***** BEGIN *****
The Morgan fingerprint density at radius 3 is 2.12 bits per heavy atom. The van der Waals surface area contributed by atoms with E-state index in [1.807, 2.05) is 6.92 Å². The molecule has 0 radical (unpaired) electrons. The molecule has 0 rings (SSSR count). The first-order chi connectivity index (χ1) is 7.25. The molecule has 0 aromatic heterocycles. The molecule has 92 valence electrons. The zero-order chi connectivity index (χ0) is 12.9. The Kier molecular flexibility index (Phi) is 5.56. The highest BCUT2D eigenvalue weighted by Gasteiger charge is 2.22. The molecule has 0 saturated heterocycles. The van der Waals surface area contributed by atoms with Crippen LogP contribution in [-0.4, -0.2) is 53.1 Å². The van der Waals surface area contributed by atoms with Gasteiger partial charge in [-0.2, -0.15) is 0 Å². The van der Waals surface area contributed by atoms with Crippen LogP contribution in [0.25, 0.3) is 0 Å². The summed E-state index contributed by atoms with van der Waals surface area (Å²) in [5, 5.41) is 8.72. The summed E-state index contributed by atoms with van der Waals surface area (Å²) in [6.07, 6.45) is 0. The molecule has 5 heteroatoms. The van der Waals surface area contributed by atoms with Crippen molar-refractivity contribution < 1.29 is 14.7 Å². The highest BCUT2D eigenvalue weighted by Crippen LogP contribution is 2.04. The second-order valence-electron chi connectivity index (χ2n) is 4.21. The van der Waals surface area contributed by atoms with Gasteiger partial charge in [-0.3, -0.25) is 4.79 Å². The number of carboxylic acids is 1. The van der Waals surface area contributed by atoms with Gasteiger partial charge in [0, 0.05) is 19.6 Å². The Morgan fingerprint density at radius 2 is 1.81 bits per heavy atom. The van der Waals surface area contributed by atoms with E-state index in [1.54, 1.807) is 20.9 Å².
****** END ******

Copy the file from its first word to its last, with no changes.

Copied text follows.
The Morgan fingerprint density at radius 3 is 2.12 bits per heavy atom. The van der Waals surface area contributed by atoms with E-state index in [1.807, 2.05) is 6.92 Å². The molecule has 0 radical (unpaired) electrons. The molecule has 0 rings (SSSR count). The first-order chi connectivity index (χ1) is 7.25. The molecule has 0 aromatic heterocycles. The molecule has 92 valence electrons. The zero-order chi connectivity index (χ0) is 12.9. The Kier molecular flexibility index (Phi) is 5.56. The highest BCUT2D eigenvalue weighted by Gasteiger charge is 2.22. The molecule has 0 saturated heterocycles. The van der Waals surface area contributed by atoms with Crippen LogP contribution in [-0.4, -0.2) is 53.1 Å². The van der Waals surface area contributed by atoms with Gasteiger partial charge in [-0.2, -0.15) is 0 Å². The van der Waals surface area contributed by atoms with Crippen LogP contribution in [0.25, 0.3) is 0 Å². The summed E-state index contributed by atoms with van der Waals surface area (Å²) in [5, 5.41) is 8.72. The summed E-state index contributed by atoms with van der Waals surface area (Å²) in [6.07, 6.45) is 0. The molecule has 5 heteroatoms. The van der Waals surface area contributed by atoms with Crippen molar-refractivity contribution < 1.29 is 14.7 Å². The highest BCUT2D eigenvalue weighted by Crippen LogP contribution is 2.04. The second-order valence-electron chi connectivity index (χ2n) is 4.21. The van der Waals surface area contributed by atoms with Gasteiger partial charge in [-0.3, -0.25) is 4.79 Å². The number of carboxylic acids is 1. The van der Waals surface area contributed by atoms with Gasteiger partial charge in [0, 0.05) is 19.6 Å². The Morgan fingerprint density at radius 2 is 1.81 bits per heavy atom. The van der Waals surface area contributed by atoms with E-state index in [1.54, 1.807) is 20.9 Å².